DOD drives deeper wedge between feds and contractors

Defense contractors worry about maintaining the delicate balance of the federal workforce

Federal employees probably wouldn't be surprised to see a contractor arrive at the office in an orange jumpsuit. Nor would a contractor blink if feds were to show up in Tommy Bahama shirts from the new Tropical Temptation collection.

The outfits would match the image that each holds of the other: Contractors are greedy enough to shoot their mother for a dollar, and feds treat work like a day at the beach.

As funny as those old stereotypes might sound, they reflect the often-bitter cultural divide between contractors and feds that, depending on whom you ask, is about to get wider.

Under a Defense Department rule that went into effect in September, contractor employees are required to identify themselves as such in all forms of communications, whether in person, on the phone or in e-mail messages.

At a time when contractors outnumber feds in some offices, the rule is intended to ensure that DOD managers do not inadvertently involve contractors in sensitive work that should be set aside for feds. The rule, in short, will show who’s on which side.

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But some contractors fear that the rule could undermine the teamwork that's essential in a blended workforce, in which feds and contractors must work side by side on a daily basis. “How do you maintain unity of community when segregation is forced?” a reader named Skully asked in a comment posted at

It’s a tough question, especially given the existing distrust between feds and contractors in many government offices.

Bob Woods, a retired federal official and now president of Topside Consulting, said the rule only exacerbates the situation. Worse yet, it’s not even necessary, because feds know who the contractors are. If not, they’re not being diligent, he said. “The rule creates an awkward situation for everybody,” he said.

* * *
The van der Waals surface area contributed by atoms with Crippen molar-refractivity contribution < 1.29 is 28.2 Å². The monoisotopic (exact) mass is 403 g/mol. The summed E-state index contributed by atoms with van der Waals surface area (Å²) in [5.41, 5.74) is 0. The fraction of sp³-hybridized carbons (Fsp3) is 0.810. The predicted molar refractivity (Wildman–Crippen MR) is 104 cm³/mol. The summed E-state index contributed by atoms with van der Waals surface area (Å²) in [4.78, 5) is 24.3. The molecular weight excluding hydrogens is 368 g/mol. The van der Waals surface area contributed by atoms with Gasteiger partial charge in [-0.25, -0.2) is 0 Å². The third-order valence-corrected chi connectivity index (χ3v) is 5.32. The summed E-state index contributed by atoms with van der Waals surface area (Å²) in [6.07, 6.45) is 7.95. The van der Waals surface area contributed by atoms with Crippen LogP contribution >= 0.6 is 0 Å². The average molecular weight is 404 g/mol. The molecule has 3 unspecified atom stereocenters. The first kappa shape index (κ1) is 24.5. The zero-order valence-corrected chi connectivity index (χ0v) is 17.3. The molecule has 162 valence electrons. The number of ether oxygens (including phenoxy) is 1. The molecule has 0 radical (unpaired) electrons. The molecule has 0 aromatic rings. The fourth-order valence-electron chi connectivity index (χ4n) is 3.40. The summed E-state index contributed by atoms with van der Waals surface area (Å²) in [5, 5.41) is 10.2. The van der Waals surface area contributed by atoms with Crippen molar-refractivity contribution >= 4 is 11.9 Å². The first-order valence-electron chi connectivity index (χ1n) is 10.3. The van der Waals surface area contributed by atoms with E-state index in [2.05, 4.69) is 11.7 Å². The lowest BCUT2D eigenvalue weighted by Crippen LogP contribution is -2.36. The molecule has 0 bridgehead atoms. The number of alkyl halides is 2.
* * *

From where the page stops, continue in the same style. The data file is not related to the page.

Another reader commenting on the story pointed out that the pink badges contractors wear are already pretty conspicuous. The lack of identification is not the problem — it is the “cries of ‘unclean!’ when the contractors pass through federal workspace that is distracting.”

As some contractors see it, DOD might just as well post a scarlet letter on their foreheads, marking them as people whose loyalties are not to the customer or the mission but to the bottom line.

But as touchy as the issue might be, contract employees know who is writing their checks.

“Some people would be very offended by that statement,” but it’s true, said Peter Tuttle, a former Army contracting officer and now senior procurement policy analyst at Distributed Solutions. He also said federal employees need that “healthy bit of skepticism.”

The rule isn’t bad, said Kevin Carroll, retired program executive officer of DOD’s Enterprise Information Systems office and now president of the Kevin Carroll Group, a consulting company. It will let other contractors and officials know whom they’re talking to.

The identity question is especially a problem outside federal offices — where badges are not required —in e-mail, and on the phone.

The lack of identification by contractors “clouds the water on a daily basis and causes delays and delivery of substandard technology and products to the DOD,” a federal employee wrote, adding: “Anyone not seeing this as a problem with the current procurement system is a victim of ‘.mil’ envy.”

There are ways to curtail segregation.

When Carroll worked in government, he included contractors in all of his office’s work and even invited them to social events. Overall, he tried to make them teammates. Over time, contractors usually became more loyal to the office than their companies, he said.

“It is just a matter of leadership and inclusion, with a careful eye on preventing conflicts within the workplace,” Carroll said.

Likewise, the mutual stereotypes need not be a problem.